Trinidad is home to innumerable culinary influences that melt together in a multicultural pot of scents, tastes, spices and aromas. How does that inspire you to create new recipes?

The variety of local spices and produce, as well as the aroma from the Indian influence in the dishes and the way in which they are marinated with different meats all provide great inspiration for me. Fusing those elements with Hyatt’s food philosophy creates memorable dishes and flavors and tasty seasonal treats.

What are your best kitchen moments?

The moments associated with the opening of the meal period. The adrenaline rush I get from preparing multiple dishes side-by-side while adhering to the finest standards for all of them is unparalleled. It gives me true purpose in the kitchen.

What is your biggest worry?

That a guest many not be totally satisfied with my dishes. I am not successful if the diner is not pleased with what we have prepared.  I enjoy meeting the hotel guests and getting their feedback as it allows me to understand their likes and dislikes. Those open exchanges give me the impetus to be even more creative with my menus.

Are there any emerging trends on the food scene you’d like to tell us about? What types of menu inclusions are travelers requesting more of?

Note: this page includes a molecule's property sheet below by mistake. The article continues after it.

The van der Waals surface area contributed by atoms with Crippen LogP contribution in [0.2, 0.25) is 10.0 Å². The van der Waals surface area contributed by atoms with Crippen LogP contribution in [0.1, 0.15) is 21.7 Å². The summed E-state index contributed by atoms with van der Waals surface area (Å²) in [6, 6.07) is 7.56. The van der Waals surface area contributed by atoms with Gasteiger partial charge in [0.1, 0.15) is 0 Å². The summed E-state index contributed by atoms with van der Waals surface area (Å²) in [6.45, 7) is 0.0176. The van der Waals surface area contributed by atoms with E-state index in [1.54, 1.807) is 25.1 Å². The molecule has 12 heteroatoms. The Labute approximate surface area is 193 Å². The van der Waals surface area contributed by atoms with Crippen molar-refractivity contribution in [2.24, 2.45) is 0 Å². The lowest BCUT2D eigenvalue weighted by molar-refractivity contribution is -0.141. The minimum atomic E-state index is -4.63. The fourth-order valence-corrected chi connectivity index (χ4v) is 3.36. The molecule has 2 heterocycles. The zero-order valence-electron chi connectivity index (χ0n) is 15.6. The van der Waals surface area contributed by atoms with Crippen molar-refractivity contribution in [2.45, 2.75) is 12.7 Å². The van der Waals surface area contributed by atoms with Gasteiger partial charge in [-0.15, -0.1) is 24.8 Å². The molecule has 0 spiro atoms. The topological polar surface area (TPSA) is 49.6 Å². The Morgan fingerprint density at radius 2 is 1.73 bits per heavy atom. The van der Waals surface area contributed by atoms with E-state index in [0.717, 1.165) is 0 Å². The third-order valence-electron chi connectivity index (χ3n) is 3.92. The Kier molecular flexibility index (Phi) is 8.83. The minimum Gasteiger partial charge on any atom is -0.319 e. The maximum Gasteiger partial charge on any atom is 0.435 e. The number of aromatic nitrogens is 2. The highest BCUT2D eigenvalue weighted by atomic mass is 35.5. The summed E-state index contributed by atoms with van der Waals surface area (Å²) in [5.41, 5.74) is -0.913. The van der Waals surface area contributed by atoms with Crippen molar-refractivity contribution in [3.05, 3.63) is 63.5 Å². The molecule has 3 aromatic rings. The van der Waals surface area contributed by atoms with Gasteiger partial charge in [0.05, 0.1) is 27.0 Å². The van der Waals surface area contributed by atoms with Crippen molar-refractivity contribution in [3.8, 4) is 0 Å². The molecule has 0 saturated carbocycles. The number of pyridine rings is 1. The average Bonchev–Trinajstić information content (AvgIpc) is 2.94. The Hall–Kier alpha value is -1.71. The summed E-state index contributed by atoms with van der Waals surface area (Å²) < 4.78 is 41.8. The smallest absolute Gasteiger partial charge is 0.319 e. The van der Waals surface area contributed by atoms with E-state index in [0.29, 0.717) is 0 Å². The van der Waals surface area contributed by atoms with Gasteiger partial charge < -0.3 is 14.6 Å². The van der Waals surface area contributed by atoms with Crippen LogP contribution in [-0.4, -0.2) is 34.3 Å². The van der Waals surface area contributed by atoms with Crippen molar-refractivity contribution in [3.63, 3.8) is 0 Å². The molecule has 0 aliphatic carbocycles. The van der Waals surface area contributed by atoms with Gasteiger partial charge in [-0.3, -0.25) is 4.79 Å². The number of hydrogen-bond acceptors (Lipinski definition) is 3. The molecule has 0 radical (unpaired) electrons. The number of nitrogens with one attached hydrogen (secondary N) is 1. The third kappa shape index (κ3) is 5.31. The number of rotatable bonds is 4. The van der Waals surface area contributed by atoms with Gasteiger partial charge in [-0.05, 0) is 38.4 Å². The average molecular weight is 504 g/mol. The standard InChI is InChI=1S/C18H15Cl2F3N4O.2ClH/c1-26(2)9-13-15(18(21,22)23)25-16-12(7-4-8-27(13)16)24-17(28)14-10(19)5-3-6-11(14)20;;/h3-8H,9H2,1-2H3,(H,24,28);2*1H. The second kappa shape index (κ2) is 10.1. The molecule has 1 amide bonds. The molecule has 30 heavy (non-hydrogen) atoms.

I think travelers are aiming to eat healthier foods and they increasingly expect their meals to be prepared by utilizing only the freshest ingredients. Here at Hyatt Regency Trinidad, we receive a lot of vegetarian and vegan requests from our guests and we have included a separate section on our menus for these options. Travelers also look forward to tasting the new spices and flavors used but they are not limited to any particular fruit or product. As food and beverage is also critical to the success of international meetings and we do so many of them here, I also ensure our menus reflect cultural or religious dietary needs and I inject local elements wherever possible.

Final question: do you have a favorite cook book? If so, what is it?

When I was younger, my favorite cook book was “La Cocina del Mercado” by Paul Bocuse. He is a famous French chef who is known for the high quality of his restaurants and his innovative approaches to cuisine.  After I left the Culinary Institute of America (CIA), I added “The New Professional Chef” to my must-have list. I think any aspiring chef should have both.

~ Contributed by Lesley-Ann Thompson of Cheryl Andrews Marketing Communications

Tam’s cafe for the hearing impaired



Another inspirational story of voluntrourism comes from an American chef in Vietnam. Chef Robert Danhi, a former instructor at the Culinary Institute of America in Hyde Park, New York and author of the cookbook Southeast Asian Flavors, leads culinary tours to Vietnam and other countries in Southeast Asia. After a few visits, Robert contemplated doing more for the country that has nourished his mind, body and soul, and find a way to give back to the people of the country.  Continue reading “Tam’s cafe for the hearing impaired”